This was another one of my picks for the blog project. I wanted to write about this before I couldn’t really remember it well.
A part of me wants to write about how a class would affect me on a personal level; like standing on desks and shouting “O Captain! My Captain!”, but that would be disingenuous. I didn’t have a class that hit me like that in college. I had classes that were largely analytical, technical, and mathematical. That didn’t mean I didn’t have liberal arts classes, I did. I know it’s in vogue to promote STEM and besmirch liberal arts, but I think that studying the arts is incredibly important. Personally, I see a dearth of those skills in the STEM fields. It’s not extremely helpful when you know how to solve a problem, but you are unable to communicate your solution, methodology, or perhaps, even the problem itself properly. One needs to not look very far to see these examples in action; SNL has skits about the unintelligible, condescending IT guy or look to the horrific Challenger space launch for the mother of all communication breakdowns. Clearly, this thought train has been derailed. All I’m really trying to say is that I view non-STEM classes with importance, but in the case of this entry, it is an engineering class I will be talking about.
*Steps off soap box*
The most influential class is actually a toss up between ECE 233: Introduction to Microcontrollers and ECE 371: Computer Organization and Architecture. Both are amazingly important classes in my eyes for the computer engineer, but 371 wins out because of just how fundamental it is. Computer architecture, in essence, is how a computer is built. This does not mean buy some parts and build a desktop PC, but more like gate-level logic and building a functioning CPU from scratch (at least scratch from the gate-level, we didn’t have to make our own transistors). This was exactly the class I was thinking was going to be the norm when I started engineering. It took six semesters of laborious work, but the class was as interesting and fun as I thought it would be when I started school.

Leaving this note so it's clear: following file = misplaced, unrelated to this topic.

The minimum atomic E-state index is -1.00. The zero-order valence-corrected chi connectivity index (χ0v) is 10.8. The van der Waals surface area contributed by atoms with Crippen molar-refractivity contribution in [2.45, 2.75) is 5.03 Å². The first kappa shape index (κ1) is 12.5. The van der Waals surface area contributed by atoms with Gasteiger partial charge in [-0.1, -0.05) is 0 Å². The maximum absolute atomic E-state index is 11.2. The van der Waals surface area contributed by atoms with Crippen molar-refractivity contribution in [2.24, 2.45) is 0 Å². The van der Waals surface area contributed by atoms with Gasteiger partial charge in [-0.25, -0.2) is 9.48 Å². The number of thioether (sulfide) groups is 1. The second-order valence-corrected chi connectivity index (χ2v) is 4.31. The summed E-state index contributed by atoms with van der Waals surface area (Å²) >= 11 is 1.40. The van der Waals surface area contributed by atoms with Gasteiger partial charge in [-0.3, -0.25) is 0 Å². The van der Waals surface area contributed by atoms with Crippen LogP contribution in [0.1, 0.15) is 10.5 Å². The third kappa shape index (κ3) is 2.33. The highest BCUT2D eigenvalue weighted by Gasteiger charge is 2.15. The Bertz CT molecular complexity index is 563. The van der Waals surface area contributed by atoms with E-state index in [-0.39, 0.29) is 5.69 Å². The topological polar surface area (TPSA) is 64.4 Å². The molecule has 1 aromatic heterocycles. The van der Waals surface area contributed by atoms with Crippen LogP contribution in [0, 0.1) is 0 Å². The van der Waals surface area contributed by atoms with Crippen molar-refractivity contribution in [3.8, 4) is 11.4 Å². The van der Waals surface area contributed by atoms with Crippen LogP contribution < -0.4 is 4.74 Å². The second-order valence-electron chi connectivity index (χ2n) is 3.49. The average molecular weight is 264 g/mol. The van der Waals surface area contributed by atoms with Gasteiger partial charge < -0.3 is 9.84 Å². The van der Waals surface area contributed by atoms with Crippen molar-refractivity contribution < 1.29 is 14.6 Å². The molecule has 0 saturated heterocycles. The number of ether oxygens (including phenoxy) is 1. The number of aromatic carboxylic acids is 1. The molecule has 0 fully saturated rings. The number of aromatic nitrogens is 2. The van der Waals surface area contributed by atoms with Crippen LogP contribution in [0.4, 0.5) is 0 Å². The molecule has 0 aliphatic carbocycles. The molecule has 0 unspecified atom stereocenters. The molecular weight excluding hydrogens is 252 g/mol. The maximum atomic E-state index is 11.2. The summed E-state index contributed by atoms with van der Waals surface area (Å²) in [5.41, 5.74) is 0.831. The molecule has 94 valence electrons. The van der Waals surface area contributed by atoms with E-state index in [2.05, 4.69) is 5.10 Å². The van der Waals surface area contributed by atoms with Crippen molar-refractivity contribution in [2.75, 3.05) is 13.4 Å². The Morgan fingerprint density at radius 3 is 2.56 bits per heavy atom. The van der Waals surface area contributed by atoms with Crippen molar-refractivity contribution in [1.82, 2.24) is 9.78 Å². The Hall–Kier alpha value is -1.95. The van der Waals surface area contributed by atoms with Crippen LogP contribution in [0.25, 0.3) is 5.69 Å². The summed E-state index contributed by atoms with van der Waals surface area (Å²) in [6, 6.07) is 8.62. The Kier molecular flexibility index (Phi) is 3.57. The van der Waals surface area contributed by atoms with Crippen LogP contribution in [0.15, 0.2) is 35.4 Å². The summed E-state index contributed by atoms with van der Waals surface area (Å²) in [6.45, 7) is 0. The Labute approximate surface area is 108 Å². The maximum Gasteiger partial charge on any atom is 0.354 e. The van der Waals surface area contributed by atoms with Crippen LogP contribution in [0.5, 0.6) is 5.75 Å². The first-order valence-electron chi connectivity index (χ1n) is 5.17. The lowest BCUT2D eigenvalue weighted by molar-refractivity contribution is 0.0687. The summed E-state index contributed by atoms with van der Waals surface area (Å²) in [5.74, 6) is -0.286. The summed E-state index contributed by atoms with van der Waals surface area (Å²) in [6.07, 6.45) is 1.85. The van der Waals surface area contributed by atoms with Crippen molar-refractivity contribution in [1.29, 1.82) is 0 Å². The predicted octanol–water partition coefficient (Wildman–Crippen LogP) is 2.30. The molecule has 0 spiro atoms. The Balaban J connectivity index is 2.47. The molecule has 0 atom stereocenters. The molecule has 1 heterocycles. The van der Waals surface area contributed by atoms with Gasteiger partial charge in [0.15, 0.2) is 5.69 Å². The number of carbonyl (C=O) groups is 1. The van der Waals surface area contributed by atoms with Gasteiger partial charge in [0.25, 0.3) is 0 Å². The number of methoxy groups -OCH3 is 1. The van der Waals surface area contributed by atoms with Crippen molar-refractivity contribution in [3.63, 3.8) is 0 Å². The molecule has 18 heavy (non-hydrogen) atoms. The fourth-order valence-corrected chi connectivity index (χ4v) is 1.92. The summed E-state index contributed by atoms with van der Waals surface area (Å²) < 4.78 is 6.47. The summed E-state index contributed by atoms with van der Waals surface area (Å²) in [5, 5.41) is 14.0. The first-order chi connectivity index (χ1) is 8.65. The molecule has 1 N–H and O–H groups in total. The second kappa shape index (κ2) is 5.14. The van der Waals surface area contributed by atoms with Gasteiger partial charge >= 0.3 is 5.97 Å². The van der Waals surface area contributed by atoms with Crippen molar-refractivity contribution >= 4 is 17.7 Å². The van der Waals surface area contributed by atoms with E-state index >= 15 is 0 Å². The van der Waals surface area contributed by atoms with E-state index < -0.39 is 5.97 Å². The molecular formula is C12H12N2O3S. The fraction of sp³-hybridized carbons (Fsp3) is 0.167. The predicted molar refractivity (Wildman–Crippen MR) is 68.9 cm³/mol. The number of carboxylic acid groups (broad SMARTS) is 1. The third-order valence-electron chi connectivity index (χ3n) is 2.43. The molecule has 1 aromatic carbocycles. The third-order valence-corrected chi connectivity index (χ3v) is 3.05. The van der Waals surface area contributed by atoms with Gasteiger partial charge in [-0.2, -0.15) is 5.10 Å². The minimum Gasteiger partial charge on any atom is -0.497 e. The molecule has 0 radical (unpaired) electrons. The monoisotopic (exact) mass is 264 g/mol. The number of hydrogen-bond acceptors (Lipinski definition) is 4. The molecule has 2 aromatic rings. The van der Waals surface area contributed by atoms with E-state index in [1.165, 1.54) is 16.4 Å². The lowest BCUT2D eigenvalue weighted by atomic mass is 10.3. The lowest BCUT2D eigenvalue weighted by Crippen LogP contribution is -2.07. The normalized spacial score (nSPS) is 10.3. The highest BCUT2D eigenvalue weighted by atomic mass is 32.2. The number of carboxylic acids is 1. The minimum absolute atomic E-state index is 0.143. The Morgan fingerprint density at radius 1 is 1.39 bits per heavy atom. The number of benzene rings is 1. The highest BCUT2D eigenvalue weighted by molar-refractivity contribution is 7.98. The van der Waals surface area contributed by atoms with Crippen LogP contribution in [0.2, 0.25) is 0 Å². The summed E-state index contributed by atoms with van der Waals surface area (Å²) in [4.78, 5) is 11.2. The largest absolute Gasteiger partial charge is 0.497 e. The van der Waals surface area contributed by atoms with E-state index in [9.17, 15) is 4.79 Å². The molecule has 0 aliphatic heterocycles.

We were taught how to design and build all the components of a computers, chief among them the CPU. We designed a five-stage pipeline RISC processor that was a MIPS variant, with 32 instructions. The hand drawn schematic for the CPU we built in class is attached above. It even ran programs, albeit very simple programs – think, add these two numbers and then subtract the result by three. The fact of the matter is at some point everything we do in a computer is basically broken down to simple operations like that, which still amazes me today. I say this as I type away at this silver slab and words magically appear on a screen while I listen to music coming out of the same silver slab. Of course it’s not magic. It’s just awesome engineering and science.
It is worth noting that we had a really great T.A. without whom the class would not nearly been as engaging or worthwhile. He spend many hours of his own time, well above what he was paid for, designing labs and instructions to help us accomplish all we did in one semesters time. So, good on you, and thanks!
I tried to take the follow up class, but alas there was not enough interest that semester to justify it. While disheartening it hasn’t deterred me from learning more on my own. It is such a broad and wide ranging topic, and it never ceases to amaze me the crazy solutions people have come up with to optimize things such as adders. Geniuses.